Netflix’s Competitive Advantage is Losing?

Netflix's Competitive Advantage is decaying due to the competitors don't need to make money.
Source: Freepik

If we inspect carefully the number of subscribers lost, actually Netflix is just fine. The streaming giant only lost 200 thousand subscribers from a total of 221 million. It is a tiny fraction, less than 0.1%. It is no big deal. Netflix said that number comes from 700 thousand losses due to Russian things. If we neglect Russia – Ukraine number, Netflix has an additional 500 thousand subscribers. Not bad. Far from it. Case closed. So, why we are here? To address a more important issue: Netflix’s Competitive Advantage.

Spoiler Alert: Since the beginning, Netflix doesn’t have it.
Innovation – once again – is not a sustainable competitive advantage.

We didn’t write it wrong – Netflix has no decent competitive advantage. The Calif-based company indeed has an advantage as the prime mover of the streaming trend. Yet, it’s just a technological tool. It is not a kind of economic moat. In the end, everybody could make it. Just come to Amazon Web Services and tell your need. They will set and you are ready for streaming.

Also, making an integrated business – in the case of Netflix – making the content in-house, is not a competitive advantage. What matters most is the content streamed. This is where Netflix lack of competitive edge.

Doesn’t mean telling you that Netflix has no great content at all. House of Cards, Queen Gambit, Orange is The New Black, BoJack Horseman, and The Stranger Things are good ones, but Netflix still relies heavily on licensed movies. Including The Office, Friends, and Grey’s Anatomy. Most of us may be surprised to know that licensed content contributes nearly 60% of Netflix’s services.

Read also: Differentiation is not a sustainable competitive advantage.

So when the content owner doesn’t want to go with Netflix or plans to stream by themselves, Netflix will not get the franchise.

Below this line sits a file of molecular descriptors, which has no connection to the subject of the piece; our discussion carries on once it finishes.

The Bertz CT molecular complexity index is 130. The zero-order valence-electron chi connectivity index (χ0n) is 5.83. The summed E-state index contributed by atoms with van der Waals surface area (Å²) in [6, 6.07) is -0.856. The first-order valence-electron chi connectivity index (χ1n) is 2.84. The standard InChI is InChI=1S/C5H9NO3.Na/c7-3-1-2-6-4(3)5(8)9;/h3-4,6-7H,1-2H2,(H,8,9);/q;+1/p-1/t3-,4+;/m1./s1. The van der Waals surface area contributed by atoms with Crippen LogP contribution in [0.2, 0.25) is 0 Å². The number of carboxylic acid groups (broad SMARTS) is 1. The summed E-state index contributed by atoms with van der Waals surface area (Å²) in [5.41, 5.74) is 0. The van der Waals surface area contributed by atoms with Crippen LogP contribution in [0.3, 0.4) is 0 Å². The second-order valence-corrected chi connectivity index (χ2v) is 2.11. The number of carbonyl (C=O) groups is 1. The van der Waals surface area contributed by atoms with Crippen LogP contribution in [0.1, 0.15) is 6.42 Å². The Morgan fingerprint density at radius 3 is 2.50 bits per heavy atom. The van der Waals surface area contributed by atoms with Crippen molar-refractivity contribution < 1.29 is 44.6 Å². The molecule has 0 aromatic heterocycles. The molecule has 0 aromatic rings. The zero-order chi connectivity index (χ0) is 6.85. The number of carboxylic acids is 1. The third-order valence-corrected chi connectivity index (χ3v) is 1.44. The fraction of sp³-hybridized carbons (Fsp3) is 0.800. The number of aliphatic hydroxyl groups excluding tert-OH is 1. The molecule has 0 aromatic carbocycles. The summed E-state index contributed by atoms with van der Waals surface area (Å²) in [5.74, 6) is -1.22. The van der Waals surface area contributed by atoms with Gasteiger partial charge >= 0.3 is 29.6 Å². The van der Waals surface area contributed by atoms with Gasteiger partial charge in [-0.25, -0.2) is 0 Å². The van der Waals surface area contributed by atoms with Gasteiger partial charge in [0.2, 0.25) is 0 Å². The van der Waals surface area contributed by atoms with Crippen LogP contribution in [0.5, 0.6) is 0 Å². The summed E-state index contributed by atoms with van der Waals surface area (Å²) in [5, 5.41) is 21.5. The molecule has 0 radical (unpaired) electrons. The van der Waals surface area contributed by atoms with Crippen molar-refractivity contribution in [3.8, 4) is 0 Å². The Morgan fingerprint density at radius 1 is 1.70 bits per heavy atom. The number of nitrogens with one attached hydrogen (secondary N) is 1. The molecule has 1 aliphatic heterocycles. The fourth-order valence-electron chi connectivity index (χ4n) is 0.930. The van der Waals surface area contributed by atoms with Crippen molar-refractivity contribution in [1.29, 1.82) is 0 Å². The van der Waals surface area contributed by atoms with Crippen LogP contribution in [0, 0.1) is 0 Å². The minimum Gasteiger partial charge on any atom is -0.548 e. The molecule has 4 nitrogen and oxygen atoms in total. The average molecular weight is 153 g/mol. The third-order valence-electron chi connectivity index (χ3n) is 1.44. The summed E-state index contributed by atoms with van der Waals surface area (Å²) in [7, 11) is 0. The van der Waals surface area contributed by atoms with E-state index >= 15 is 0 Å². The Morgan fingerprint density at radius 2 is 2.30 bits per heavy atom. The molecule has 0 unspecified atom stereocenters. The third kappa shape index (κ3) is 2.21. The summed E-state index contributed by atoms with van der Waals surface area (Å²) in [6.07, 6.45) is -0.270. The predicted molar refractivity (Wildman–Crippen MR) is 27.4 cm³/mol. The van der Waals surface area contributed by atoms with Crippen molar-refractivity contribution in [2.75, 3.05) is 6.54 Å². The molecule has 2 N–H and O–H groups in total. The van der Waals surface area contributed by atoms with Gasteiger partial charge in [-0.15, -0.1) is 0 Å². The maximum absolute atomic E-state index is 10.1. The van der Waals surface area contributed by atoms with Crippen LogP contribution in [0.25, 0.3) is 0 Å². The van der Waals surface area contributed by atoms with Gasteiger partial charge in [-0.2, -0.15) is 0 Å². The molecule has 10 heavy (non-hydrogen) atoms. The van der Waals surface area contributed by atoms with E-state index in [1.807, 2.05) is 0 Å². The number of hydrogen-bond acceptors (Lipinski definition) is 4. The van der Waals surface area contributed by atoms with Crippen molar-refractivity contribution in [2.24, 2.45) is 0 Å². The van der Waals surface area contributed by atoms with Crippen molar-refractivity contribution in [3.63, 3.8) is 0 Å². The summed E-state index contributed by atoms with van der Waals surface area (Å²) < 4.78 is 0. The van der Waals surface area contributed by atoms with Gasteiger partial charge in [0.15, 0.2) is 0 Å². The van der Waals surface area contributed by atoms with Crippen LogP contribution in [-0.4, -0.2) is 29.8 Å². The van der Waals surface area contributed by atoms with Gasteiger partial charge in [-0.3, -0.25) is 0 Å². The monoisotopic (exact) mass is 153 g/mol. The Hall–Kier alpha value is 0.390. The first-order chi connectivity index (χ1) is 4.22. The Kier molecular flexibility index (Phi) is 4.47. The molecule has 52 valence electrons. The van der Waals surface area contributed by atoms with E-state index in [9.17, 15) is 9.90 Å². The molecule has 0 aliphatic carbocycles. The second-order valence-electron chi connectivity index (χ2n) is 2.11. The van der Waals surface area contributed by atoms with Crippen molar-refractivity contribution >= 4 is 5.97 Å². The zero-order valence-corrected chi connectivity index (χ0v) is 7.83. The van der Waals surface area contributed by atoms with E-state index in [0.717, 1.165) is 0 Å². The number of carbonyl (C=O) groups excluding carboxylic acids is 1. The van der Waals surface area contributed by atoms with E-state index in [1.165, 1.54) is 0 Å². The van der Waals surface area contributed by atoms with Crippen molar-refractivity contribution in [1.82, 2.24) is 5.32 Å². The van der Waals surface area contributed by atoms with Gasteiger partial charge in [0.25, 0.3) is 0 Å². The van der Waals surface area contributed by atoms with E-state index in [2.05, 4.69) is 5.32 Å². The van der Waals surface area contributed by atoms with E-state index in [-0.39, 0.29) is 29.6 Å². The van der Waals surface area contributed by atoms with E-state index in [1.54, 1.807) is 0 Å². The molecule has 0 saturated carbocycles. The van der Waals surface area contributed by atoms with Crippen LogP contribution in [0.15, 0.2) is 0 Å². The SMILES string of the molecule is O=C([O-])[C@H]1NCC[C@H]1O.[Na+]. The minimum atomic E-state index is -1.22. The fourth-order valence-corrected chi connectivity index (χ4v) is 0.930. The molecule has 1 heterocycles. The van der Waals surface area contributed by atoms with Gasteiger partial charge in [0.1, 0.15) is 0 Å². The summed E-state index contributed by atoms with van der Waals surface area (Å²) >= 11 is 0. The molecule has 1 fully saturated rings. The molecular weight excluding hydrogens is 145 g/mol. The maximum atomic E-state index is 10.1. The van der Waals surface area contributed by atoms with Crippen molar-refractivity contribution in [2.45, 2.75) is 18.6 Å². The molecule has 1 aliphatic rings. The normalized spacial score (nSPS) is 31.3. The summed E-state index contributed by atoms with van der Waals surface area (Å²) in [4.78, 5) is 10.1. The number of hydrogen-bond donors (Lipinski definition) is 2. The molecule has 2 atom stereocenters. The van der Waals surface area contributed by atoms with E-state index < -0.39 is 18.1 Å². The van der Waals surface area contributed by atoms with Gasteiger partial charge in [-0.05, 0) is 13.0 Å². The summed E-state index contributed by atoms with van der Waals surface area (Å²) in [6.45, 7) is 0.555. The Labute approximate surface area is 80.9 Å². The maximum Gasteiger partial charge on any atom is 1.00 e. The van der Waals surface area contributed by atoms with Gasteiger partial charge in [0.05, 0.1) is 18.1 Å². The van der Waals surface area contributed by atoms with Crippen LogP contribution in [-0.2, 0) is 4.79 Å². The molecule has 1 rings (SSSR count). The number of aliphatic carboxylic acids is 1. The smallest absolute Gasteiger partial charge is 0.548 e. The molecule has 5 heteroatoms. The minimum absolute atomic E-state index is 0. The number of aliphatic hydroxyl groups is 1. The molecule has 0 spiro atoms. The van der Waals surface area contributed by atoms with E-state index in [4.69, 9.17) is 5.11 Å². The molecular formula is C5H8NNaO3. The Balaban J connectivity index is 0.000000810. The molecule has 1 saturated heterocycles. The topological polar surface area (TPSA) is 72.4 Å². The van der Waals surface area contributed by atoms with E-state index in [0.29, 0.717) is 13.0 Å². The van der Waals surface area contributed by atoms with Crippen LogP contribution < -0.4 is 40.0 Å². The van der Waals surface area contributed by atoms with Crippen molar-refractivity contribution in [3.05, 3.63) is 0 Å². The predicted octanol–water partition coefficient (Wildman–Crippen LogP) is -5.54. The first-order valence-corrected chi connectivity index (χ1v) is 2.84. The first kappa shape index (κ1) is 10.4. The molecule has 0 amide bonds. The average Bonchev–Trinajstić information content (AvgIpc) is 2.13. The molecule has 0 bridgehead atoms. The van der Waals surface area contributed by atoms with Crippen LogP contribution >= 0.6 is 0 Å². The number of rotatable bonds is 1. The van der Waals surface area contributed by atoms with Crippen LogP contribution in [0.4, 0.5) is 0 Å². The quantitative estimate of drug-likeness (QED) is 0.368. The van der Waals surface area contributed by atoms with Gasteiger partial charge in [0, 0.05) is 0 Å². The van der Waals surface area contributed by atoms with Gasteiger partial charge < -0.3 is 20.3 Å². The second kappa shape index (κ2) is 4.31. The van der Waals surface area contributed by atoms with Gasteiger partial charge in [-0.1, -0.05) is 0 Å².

The Weak Bargaining Power

Throwing back at 2019, Netflix had to pay 100 million for the Friends license – three times larger than when they pay for the previous year for the same franchise. In the end, Netflix loses FRIENDS (now it is part of HBO Max). But the pursuit of popular sitcoms does not end there. In 2021, Netflix pays half of a billion to get another popular sitcom, The Seinfeld.

This underlines the low bargaining power of Netflix against the supplier and its dependency on others’ content.

The point is, that streaming doesn’t make you have a sustainable competitive advantage.

Wait, what do these content things do with the subscriber loss? Nothing. But, we ask you, why do the mainstream media talk like 200 hundred subscriber loss as a disaster? Why now?

House of Cards, House of Mouse, House of Dragon(1). Why do they stream? Ecosystem economy.
Is Netflix’s Competitive Advantage eroded when the competition heats up?

Catching Netflix, Disney has Disney+ and Amazon has Amazon Prime Video. Also, we have Apple with Apple TV. To be honest, Disney has the best content since it is family-friendly. Its movie could be seen thousand times without boring. Your daughter will watch Elsa Frozen again and again. But these are not a significant advantage over the others. But still, it matters.

Netflix’s business model as the streamer pure player has a great disadvantage here, since Amazon, Disney, and Apple could burn the money and subsidize its streaming service. They do not need to be profitable. Their streaming content is designated to enhance the ecosystem. Unlike Netflix.

Netflix needs to be profitable, others don’t.

  1. House of Cards refers to Netflix’s original series 2013, a good series. House of Mouse is our nickname for Disney since it creates Mickey Mouse. House of Dragon is the sequel (CMIIW) of GOT (Game of Throne) owned by HBO Max.